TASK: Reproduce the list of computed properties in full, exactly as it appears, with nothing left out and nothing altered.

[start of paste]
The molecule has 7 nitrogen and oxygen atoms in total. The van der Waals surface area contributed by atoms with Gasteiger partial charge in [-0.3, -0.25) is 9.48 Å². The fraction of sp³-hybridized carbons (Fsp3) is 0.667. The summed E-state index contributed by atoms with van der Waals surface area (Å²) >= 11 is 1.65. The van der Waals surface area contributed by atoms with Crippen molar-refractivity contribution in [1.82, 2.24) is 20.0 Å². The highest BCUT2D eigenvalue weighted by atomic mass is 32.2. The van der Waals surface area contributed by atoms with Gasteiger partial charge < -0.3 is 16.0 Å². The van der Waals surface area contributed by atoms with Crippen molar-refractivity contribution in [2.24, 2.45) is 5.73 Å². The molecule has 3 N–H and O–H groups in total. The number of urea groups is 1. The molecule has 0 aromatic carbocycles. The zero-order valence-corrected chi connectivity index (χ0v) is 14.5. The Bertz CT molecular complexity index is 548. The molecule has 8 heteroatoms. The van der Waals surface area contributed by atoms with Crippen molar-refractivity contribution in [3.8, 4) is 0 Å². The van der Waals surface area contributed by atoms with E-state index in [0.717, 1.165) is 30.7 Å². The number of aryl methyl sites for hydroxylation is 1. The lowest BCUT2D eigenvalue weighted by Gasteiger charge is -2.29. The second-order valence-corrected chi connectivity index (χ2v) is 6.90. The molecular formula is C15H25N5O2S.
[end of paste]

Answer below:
The molecule has 7 nitrogen and oxygen atoms in total. The van der Waals surface area contributed by atoms with Gasteiger partial charge in [-0.3, -0.25) is 9.48 Å². The fraction of sp³-hybridized carbons (Fsp3) is 0.667. The summed E-state index contributed by atoms with van der Waals surface area (Å²) >= 11 is 1.65. The van der Waals surface area contributed by atoms with Crippen molar-refractivity contribution in [1.82, 2.24) is 20.0 Å². The highest BCUT2D eigenvalue weighted by atomic mass is 32.2. The van der Waals surface area contributed by atoms with Gasteiger partial charge < -0.3 is 16.0 Å². The van der Waals surface area contributed by atoms with Crippen molar-refractivity contribution in [2.24, 2.45) is 5.73 Å². The molecule has 3 N–H and O–H groups in total. The number of urea groups is 1. The molecule has 0 aromatic carbocycles. The zero-order valence-corrected chi connectivity index (χ0v) is 14.5. The Bertz CT molecular complexity index is 548. The molecule has 8 heteroatoms. The van der Waals surface area contributed by atoms with Crippen molar-refractivity contribution in [3.8, 4) is 0 Å². The van der Waals surface area contributed by atoms with E-state index in [0.717, 1.165) is 30.7 Å². The number of aryl methyl sites for hydroxylation is 1. The lowest BCUT2D eigenvalue weighted by Gasteiger charge is -2.29. The second-order valence-corrected chi connectivity index (χ2v) is 6.90. The molecular formula is C15H25N5O2S.